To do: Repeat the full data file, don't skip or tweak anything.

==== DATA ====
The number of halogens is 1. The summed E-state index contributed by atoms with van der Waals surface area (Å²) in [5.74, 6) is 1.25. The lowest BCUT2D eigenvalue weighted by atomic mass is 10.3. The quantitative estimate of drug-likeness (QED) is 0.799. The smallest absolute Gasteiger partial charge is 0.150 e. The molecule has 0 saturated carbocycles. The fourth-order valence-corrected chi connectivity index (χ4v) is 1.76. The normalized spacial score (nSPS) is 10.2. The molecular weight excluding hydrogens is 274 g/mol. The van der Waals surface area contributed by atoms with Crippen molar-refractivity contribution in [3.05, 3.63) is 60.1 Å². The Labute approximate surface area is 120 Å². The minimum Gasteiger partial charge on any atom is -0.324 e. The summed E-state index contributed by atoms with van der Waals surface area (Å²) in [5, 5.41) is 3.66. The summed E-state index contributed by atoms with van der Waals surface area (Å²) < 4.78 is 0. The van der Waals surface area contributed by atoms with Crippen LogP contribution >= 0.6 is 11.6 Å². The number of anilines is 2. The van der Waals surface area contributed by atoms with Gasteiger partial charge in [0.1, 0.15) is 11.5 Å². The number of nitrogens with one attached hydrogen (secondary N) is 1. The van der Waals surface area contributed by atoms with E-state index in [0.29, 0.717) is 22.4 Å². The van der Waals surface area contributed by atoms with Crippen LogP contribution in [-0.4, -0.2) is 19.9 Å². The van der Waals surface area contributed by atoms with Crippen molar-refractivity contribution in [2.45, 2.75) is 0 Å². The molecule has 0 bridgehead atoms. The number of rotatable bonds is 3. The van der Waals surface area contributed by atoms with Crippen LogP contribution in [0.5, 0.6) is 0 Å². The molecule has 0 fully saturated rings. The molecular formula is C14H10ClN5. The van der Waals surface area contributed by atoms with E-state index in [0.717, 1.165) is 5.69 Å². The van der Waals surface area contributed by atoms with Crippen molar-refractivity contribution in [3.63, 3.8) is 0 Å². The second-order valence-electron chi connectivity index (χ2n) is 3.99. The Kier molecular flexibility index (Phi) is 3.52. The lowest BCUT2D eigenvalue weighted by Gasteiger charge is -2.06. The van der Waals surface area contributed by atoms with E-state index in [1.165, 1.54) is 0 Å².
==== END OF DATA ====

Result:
The number of halogens is 1. The summed E-state index contributed by atoms with van der Waals surface area (Å²) in [5.74, 6) is 1.25. The lowest BCUT2D eigenvalue weighted by atomic mass is 10.3. The quantitative estimate of drug-likeness (QED) is 0.799. The smallest absolute Gasteiger partial charge is 0.150 e. The molecule has 0 saturated carbocycles. The fourth-order valence-corrected chi connectivity index (χ4v) is 1.76. The normalized spacial score (nSPS) is 10.2. The molecular weight excluding hydrogens is 274 g/mol. The van der Waals surface area contributed by atoms with Crippen molar-refractivity contribution in [3.05, 3.63) is 60.1 Å². The Labute approximate surface area is 120 Å². The minimum Gasteiger partial charge on any atom is -0.324 e. The summed E-state index contributed by atoms with van der Waals surface area (Å²) in [5, 5.41) is 3.66. The summed E-state index contributed by atoms with van der Waals surface area (Å²) < 4.78 is 0. The van der Waals surface area contributed by atoms with Crippen LogP contribution >= 0.6 is 11.6 Å². The number of anilines is 2. The van der Waals surface area contributed by atoms with Gasteiger partial charge in [0.1, 0.15) is 11.5 Å². The number of nitrogens with one attached hydrogen (secondary N) is 1. The van der Waals surface area contributed by atoms with E-state index in [0.29, 0.717) is 22.4 Å². The van der Waals surface area contributed by atoms with Crippen LogP contribution in [-0.4, -0.2) is 19.9 Å². The van der Waals surface area contributed by atoms with Crippen molar-refractivity contribution in [2.45, 2.75) is 0 Å². The molecule has 0 bridgehead atoms. The number of rotatable bonds is 3. The van der Waals surface area contributed by atoms with Crippen LogP contribution in [0.5, 0.6) is 0 Å². The molecule has 0 fully saturated rings. The molecular formula is C14H10ClN5. The van der Waals surface area contributed by atoms with E-state index in [0.717, 1.165) is 5.69 Å². The van der Waals surface area contributed by atoms with Crippen molar-refractivity contribution in [3.63, 3.8) is 0 Å². The second-order valence-electron chi connectivity index (χ2n) is 3.99. The Kier molecular flexibility index (Phi) is 3.52. The lowest BCUT2D eigenvalue weighted by Gasteiger charge is -2.06. The van der Waals surface area contributed by atoms with E-state index in [1.165, 1.54) is 0 Å².